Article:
Like you, I can’t help but read and listen to the political posturing taking place these days as we head in to this year’s pivotal elections. But as you try to validate the points being made you have to draw from your own past experiences in order to keep things in perspective. Let’s face it, Americans are a self-centered lot. We want what we want, and more than anything what we always want is to be on the winning side.
The basic concept of “winning at all costs” has been both a major asset and a motivator for our country and at the same time has been the destructive flaw that keeps our nation from achieving its ultimate potential. What we profess to be as a nation has all too often been compromised by our individual selfish interests. When America’s Declaration of Independence and Constitution were drafted, despite serious deliberation, we just couldn’t part with slavery, thus forcing its resolution on to future generations to resolve in a bloody civil war. Of course the Civil War itself, the length, destruction and cost of life was the end result of each side’s absolute certainty of what they perceived as righteous. Looking back today, more than 150 years later, most would acknowledge the “right” won out, but how might we view life today had Lee been victorious at Gettysburg and the South won their independence from the Union?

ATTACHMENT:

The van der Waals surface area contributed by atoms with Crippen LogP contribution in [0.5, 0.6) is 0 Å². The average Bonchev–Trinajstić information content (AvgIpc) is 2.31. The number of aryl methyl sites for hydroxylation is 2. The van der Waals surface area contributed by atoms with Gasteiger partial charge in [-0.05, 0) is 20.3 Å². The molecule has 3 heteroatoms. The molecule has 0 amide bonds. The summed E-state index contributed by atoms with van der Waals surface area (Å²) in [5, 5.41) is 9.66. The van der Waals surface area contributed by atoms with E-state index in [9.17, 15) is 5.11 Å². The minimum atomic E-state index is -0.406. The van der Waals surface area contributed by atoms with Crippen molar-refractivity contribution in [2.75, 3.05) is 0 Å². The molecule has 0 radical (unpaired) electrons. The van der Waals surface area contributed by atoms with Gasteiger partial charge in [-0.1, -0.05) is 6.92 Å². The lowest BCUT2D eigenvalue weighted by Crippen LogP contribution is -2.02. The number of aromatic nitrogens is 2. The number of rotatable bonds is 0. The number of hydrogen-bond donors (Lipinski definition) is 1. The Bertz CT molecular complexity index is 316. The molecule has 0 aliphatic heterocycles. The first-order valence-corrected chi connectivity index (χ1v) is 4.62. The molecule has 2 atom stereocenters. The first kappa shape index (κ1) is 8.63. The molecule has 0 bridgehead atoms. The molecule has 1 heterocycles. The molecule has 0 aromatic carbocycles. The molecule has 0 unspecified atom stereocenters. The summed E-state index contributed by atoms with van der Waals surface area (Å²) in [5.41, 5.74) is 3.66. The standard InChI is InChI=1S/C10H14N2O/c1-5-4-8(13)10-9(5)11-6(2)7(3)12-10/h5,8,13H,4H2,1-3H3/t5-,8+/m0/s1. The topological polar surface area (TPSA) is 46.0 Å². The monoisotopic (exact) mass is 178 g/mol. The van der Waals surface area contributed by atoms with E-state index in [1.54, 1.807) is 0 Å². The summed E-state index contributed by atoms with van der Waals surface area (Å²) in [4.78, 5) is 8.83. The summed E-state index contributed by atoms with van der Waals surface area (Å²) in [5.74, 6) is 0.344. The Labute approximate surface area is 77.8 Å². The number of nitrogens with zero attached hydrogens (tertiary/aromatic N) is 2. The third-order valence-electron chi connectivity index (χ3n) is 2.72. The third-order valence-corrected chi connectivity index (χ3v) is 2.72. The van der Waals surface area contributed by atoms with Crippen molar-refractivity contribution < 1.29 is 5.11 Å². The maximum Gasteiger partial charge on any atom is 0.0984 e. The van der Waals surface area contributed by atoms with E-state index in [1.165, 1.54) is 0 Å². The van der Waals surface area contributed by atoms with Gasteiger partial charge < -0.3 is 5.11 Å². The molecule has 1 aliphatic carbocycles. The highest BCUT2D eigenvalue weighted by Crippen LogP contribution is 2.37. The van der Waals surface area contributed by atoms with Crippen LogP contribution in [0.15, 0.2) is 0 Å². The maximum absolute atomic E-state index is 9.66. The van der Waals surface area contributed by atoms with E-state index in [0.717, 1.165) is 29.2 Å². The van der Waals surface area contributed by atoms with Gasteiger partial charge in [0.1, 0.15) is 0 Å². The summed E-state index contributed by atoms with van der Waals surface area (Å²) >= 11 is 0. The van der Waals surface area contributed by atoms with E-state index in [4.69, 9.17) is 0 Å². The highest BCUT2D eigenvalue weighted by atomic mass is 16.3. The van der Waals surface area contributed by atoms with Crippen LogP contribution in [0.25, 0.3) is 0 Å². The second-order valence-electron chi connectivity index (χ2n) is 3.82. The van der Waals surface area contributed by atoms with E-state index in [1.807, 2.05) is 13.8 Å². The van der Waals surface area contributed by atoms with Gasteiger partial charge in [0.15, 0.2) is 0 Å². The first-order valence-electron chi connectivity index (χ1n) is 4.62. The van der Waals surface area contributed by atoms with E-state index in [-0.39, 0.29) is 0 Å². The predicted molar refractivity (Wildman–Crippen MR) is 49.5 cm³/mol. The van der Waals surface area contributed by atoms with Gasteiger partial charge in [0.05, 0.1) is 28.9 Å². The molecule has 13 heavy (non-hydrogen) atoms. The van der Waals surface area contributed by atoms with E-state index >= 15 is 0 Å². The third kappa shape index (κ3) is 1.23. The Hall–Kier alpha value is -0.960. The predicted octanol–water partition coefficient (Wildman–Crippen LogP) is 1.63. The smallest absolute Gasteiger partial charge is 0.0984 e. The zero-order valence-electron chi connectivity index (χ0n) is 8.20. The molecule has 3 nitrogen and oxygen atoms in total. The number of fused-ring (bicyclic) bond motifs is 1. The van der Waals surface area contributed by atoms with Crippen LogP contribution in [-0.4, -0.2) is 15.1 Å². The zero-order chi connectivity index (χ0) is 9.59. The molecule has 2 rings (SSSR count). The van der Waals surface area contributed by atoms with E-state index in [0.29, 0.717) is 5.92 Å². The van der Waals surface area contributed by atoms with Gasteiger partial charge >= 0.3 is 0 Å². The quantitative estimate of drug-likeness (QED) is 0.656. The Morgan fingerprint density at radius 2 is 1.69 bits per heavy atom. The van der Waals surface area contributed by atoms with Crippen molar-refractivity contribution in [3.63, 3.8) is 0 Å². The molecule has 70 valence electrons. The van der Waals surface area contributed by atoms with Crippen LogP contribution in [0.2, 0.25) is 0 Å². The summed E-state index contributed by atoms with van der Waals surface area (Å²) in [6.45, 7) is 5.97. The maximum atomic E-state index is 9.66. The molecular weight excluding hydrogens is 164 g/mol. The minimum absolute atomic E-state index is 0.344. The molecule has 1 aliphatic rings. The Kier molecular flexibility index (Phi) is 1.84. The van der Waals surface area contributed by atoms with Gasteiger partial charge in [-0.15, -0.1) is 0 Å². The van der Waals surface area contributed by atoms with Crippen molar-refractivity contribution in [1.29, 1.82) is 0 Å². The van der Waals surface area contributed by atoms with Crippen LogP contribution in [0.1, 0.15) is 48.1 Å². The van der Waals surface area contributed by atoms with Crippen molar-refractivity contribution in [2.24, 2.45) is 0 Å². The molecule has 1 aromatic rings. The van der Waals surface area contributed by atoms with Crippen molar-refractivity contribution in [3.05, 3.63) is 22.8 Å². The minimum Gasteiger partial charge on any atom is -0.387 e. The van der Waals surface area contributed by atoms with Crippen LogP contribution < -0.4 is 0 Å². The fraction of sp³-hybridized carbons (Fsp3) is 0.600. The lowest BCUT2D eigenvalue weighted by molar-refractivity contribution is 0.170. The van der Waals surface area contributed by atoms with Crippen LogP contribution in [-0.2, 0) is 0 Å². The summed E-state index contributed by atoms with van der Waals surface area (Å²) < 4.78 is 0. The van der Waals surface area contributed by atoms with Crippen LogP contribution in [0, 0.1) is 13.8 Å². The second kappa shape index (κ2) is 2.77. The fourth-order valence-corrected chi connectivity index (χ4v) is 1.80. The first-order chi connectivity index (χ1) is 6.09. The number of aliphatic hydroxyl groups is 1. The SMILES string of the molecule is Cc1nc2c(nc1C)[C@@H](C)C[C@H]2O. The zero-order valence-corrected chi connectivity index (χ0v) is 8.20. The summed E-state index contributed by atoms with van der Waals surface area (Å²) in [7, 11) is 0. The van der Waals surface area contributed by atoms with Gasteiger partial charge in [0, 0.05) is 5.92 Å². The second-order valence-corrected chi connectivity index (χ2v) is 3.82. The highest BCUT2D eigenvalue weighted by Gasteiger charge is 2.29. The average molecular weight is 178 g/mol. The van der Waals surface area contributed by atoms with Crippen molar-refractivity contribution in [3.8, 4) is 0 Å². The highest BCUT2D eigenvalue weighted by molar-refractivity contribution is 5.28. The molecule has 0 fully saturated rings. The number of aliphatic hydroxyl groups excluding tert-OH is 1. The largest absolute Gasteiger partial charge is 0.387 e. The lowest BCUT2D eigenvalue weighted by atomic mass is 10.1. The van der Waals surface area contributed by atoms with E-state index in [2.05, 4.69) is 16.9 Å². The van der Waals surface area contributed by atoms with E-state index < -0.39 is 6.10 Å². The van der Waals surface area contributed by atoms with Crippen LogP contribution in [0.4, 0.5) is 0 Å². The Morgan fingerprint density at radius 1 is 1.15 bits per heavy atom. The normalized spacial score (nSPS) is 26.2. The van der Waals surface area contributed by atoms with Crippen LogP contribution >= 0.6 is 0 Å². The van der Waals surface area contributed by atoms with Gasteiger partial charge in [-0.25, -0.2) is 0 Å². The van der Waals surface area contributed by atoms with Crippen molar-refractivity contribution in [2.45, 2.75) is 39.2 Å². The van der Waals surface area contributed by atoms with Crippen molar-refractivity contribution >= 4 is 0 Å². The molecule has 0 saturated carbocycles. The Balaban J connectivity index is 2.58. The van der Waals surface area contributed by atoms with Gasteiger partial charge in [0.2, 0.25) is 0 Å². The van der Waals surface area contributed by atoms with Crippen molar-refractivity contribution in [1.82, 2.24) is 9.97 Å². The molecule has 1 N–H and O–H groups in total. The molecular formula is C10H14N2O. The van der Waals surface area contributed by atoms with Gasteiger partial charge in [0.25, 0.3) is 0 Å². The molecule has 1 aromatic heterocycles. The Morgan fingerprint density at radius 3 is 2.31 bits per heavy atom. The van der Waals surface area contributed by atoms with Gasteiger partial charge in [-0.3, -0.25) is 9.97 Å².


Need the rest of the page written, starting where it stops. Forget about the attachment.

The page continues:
Several issues flying about the country and the campaigns now need to be dissected and filtered through the lens of yesterday to better understand their impact today. Recently we heard about the third city in California, San Bernardino, to declare financial bankruptcy in the last two weeks, and the city of Scranton, Pa., was forced to reduce all employees to minimum wage. At a time when revenues were more plentiful and growth seemed endless, hiring, wages, benefits and city projects had no limits. Workers rightfully wanted and demanded their fair share. No one wanted to leave dollars on the table, but no one could foresee the future. Winning the best labor contract for their members was the goal for the labor negotiators and even if they could have predicted the impact of those actions in today’s environment, would they done anything different?
Dan Alexander is publisher and CEO of Denton Publications. He may be reached at firstname.lastname@example.org